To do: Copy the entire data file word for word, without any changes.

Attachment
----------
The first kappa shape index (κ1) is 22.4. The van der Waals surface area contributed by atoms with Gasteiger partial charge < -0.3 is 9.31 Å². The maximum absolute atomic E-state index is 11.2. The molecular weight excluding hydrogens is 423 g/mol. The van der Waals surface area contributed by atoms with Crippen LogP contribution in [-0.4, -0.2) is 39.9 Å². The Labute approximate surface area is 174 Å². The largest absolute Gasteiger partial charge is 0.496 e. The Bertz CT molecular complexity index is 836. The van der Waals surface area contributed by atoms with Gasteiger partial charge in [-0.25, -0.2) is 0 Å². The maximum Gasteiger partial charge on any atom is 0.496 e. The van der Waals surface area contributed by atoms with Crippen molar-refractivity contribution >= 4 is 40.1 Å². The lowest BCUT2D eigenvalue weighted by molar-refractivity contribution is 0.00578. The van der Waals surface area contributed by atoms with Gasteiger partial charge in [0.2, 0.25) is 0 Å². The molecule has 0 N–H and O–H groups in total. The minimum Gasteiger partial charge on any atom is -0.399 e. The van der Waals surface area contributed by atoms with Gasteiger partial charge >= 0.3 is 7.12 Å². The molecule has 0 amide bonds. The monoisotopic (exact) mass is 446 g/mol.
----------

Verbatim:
The first kappa shape index (κ1) is 22.4. The van der Waals surface area contributed by atoms with Gasteiger partial charge < -0.3 is 9.31 Å². The maximum absolute atomic E-state index is 11.2. The molecular weight excluding hydrogens is 423 g/mol. The van der Waals surface area contributed by atoms with Crippen LogP contribution in [-0.4, -0.2) is 39.9 Å². The Labute approximate surface area is 174 Å². The largest absolute Gasteiger partial charge is 0.496 e. The Bertz CT molecular complexity index is 836. The van der Waals surface area contributed by atoms with Gasteiger partial charge in [-0.25, -0.2) is 0 Å². The maximum Gasteiger partial charge on any atom is 0.496 e. The van der Waals surface area contributed by atoms with Crippen molar-refractivity contribution >= 4 is 40.1 Å². The lowest BCUT2D eigenvalue weighted by molar-refractivity contribution is 0.00578. The van der Waals surface area contributed by atoms with Gasteiger partial charge in [0.2, 0.25) is 0 Å². The molecule has 0 N–H and O–H groups in total. The minimum Gasteiger partial charge on any atom is -0.399 e. The van der Waals surface area contributed by atoms with Gasteiger partial charge >= 0.3 is 7.12 Å². The molecule has 0 amide bonds. The monoisotopic (exact) mass is 446 g/mol.